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All seeds are created equal

November 12, 2010

A bee loaded with pumpkin flower pollen

Image via Wikipedia

How Heirloom and Hybrid Seeds are Created…

has always been a kind of a mystery to me. I mean, how does a producer of “heirloom” seeds know, absolutely know, that the seeds he is producing are not tainted?  And for that matter, how does any seed producer know what the make up is?

The answer, as it turns out in most manufacturing processes, is control.  For you and I, dear reader, we plant some seeds in the garden and they sprout, and we water them, weed them, cultivate them and they give us good things.  They feed us.   While we are out in the garden, we hear and see insects, bees wander around from flower to flower, and they pollinate the flowers, and the flowers turn into fruit and vegetables.  And we are happy.

The control comes in when one wants to assure that only pollen from a specific breed is allowed to pollinate the flower.   Seed breeders go to elaborate methods to insure that only the preferred pollen is allowed into contact with the flower.  You and I , well, we are probably just happy to get those fresh fruits and vegetables, because they are so much better than store-bought.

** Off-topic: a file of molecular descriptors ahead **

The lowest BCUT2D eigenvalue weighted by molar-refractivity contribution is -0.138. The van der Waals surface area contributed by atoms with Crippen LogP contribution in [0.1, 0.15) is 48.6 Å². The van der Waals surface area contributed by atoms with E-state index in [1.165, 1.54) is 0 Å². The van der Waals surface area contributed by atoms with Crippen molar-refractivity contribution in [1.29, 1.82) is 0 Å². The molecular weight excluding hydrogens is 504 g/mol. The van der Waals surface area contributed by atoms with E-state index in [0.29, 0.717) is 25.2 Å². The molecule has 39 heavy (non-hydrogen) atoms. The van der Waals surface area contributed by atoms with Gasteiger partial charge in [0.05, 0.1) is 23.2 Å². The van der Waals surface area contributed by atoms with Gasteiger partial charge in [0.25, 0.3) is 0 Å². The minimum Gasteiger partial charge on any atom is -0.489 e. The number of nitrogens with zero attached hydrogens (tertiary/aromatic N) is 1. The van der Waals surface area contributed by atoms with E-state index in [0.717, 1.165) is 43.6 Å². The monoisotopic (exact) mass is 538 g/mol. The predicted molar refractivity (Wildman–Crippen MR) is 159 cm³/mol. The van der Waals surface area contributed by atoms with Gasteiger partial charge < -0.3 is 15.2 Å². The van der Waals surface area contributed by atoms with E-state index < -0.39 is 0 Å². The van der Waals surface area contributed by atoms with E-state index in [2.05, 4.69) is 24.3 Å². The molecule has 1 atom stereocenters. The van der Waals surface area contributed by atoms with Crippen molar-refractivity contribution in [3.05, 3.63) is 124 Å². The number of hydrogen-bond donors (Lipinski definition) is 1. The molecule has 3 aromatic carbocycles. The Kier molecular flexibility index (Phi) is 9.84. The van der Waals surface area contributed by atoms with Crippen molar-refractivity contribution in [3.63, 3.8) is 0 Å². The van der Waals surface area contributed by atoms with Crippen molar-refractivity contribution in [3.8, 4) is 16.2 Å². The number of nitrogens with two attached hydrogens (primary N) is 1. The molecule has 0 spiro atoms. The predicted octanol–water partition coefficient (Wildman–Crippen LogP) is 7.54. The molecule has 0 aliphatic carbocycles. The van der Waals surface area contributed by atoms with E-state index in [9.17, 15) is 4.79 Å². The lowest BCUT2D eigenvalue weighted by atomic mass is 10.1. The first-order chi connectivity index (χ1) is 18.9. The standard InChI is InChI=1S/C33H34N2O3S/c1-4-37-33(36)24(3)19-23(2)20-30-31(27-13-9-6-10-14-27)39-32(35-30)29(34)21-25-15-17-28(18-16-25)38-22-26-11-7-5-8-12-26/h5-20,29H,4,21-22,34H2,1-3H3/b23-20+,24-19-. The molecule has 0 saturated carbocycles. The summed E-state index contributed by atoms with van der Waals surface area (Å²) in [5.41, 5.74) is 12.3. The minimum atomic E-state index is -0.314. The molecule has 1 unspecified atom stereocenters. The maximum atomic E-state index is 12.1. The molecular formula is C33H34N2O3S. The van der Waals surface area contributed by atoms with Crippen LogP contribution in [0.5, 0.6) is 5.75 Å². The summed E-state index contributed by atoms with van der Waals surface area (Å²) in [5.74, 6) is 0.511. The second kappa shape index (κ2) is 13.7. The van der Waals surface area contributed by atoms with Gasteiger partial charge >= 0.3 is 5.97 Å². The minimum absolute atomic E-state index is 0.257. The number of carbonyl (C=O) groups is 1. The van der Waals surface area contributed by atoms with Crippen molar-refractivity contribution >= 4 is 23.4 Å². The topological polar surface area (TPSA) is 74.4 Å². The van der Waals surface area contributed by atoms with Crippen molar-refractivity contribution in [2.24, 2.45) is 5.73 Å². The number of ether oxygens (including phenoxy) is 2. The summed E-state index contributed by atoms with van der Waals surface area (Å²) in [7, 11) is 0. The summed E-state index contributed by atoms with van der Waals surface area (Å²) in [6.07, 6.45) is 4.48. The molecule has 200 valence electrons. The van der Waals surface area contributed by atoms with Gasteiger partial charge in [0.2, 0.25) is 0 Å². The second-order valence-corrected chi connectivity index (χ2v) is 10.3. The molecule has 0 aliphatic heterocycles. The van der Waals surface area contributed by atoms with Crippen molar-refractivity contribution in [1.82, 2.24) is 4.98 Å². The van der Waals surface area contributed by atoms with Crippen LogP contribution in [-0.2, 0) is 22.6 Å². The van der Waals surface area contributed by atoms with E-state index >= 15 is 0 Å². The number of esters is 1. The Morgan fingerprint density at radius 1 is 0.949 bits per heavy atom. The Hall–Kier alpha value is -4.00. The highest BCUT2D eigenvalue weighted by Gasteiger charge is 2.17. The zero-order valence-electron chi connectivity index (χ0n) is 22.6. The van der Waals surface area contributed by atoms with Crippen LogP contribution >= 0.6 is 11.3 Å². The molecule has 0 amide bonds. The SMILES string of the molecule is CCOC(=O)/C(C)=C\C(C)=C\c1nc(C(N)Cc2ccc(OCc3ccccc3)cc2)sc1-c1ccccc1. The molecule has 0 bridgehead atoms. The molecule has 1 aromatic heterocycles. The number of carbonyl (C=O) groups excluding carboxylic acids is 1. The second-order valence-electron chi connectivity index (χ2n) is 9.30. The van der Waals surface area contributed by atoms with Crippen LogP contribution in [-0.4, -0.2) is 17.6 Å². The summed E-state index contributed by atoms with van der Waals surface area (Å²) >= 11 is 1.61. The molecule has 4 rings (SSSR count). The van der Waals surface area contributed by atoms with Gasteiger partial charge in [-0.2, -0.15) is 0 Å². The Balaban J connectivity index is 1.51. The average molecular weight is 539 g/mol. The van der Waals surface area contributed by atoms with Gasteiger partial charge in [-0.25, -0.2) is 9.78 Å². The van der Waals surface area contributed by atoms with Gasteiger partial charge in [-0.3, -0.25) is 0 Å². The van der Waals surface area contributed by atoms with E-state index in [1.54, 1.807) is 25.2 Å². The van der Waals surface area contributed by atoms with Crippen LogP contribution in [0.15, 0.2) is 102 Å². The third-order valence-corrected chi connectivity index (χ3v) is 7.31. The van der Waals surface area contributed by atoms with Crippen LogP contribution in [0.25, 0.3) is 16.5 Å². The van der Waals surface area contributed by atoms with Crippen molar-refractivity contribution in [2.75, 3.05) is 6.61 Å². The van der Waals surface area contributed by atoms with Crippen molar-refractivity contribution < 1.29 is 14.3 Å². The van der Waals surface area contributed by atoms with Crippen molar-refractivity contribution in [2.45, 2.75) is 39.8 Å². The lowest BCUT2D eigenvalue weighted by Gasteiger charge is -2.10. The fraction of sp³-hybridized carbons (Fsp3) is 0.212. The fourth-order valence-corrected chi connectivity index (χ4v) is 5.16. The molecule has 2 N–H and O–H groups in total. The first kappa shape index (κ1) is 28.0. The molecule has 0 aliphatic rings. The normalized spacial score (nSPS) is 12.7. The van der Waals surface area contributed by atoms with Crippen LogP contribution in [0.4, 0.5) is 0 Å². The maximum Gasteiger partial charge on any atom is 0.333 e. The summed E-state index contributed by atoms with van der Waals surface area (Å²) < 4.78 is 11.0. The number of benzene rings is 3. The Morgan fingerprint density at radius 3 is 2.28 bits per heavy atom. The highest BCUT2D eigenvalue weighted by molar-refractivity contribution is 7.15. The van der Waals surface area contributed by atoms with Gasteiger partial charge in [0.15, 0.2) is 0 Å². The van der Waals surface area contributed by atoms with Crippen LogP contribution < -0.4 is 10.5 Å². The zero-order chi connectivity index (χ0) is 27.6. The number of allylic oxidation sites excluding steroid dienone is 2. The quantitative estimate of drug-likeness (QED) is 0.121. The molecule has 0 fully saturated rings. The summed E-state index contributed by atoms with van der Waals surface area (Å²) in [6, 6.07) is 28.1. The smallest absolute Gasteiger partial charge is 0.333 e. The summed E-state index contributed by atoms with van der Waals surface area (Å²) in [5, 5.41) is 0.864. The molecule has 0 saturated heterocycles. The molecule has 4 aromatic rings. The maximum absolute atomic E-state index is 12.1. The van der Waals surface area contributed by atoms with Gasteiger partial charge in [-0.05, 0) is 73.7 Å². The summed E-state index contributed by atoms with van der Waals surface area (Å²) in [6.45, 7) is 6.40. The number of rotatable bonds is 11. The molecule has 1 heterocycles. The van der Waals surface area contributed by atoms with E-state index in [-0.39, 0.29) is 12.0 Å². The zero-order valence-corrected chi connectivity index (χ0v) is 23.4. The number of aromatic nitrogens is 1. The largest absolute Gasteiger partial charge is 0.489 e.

Now the heirloom seed is pollinated with itself.  The hybrid combines the attributes of more than one.  And seed producers have been very busy trying to combine attributes like drought resistance, larger size, higher yields, through selective pollination.  They use control over the access to the flowers, and deliver the pollen manually, (like with a paintbrush), to get their product.

Now I bring this up because I am experimenting with seed saving.  I have several kinds of beans, and corn, and squash that I have saved seeds from. I know the species of seed that I started with, but I wondered, what will the seed that I saved be?  Since I have not protected the flowers of these plants, will they be the same as their parents? Will they be mixed breed?  I dunno.  I do know that I selected the better looking specimens, and also that I still need to get out there and collect some of the seed.

I had some luck this season planting my own *Jacob’s Cattle* saved seed.  This is a dry bean that is similar to a kidney bean, but it has white mixed in with the maroon.  I got some beans that looked just like the ones I planted, and some that were all purple, and some that were mostly white, and very small.  Although Jacob’s Cattle is an heirloom, I can’t feel confident that my second generation saved seed is.

What I can say is that it tastes just fine.  And that works for me.

One Comment leave one →
  1. November 16, 2010 1:55 am

    Great information. Thanks for posting it. 🙂

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